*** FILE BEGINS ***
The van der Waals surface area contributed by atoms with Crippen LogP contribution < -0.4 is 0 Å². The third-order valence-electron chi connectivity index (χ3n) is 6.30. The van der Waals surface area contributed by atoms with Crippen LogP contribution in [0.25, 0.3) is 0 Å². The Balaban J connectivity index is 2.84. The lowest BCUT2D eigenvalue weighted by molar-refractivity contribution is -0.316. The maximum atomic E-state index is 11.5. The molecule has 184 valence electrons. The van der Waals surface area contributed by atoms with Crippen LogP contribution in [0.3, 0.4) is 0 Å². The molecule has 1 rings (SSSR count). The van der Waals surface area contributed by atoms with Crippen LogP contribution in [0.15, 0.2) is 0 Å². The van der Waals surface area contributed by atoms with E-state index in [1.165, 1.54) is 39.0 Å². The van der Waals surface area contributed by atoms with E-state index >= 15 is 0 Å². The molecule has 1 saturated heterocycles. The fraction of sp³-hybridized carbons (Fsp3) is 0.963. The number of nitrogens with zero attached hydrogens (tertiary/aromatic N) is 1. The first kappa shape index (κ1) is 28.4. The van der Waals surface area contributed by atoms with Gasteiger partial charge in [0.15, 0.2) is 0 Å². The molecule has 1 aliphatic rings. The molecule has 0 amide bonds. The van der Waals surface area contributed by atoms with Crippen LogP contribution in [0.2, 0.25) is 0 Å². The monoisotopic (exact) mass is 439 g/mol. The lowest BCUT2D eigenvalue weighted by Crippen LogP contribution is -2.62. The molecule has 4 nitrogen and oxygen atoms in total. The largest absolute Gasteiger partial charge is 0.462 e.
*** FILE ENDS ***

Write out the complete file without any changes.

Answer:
The van der Waals surface area contributed by atoms with Crippen LogP contribution < -0.4 is 0 Å². The third-order valence-electron chi connectivity index (χ3n) is 6.30. The van der Waals surface area contributed by atoms with Crippen LogP contribution in [0.25, 0.3) is 0 Å². The Balaban J connectivity index is 2.84. The lowest BCUT2D eigenvalue weighted by molar-refractivity contribution is -0.316. The maximum atomic E-state index is 11.5. The molecule has 184 valence electrons. The van der Waals surface area contributed by atoms with Crippen LogP contribution in [0.3, 0.4) is 0 Å². The molecule has 1 rings (SSSR count). The van der Waals surface area contributed by atoms with Crippen LogP contribution in [0.15, 0.2) is 0 Å². The van der Waals surface area contributed by atoms with E-state index in [1.165, 1.54) is 39.0 Å². The van der Waals surface area contributed by atoms with E-state index >= 15 is 0 Å². The molecule has 1 saturated heterocycles. The fraction of sp³-hybridized carbons (Fsp3) is 0.963. The number of nitrogens with zero attached hydrogens (tertiary/aromatic N) is 1. The first kappa shape index (κ1) is 28.4. The van der Waals surface area contributed by atoms with Gasteiger partial charge in [0.15, 0.2) is 0 Å². The molecule has 1 aliphatic rings. The molecule has 0 amide bonds. The van der Waals surface area contributed by atoms with Crippen LogP contribution in [0.2, 0.25) is 0 Å². The monoisotopic (exact) mass is 439 g/mol. The lowest BCUT2D eigenvalue weighted by Crippen LogP contribution is -2.62. The molecule has 4 nitrogen and oxygen atoms in total. The largest absolute Gasteiger partial charge is 0.462 e.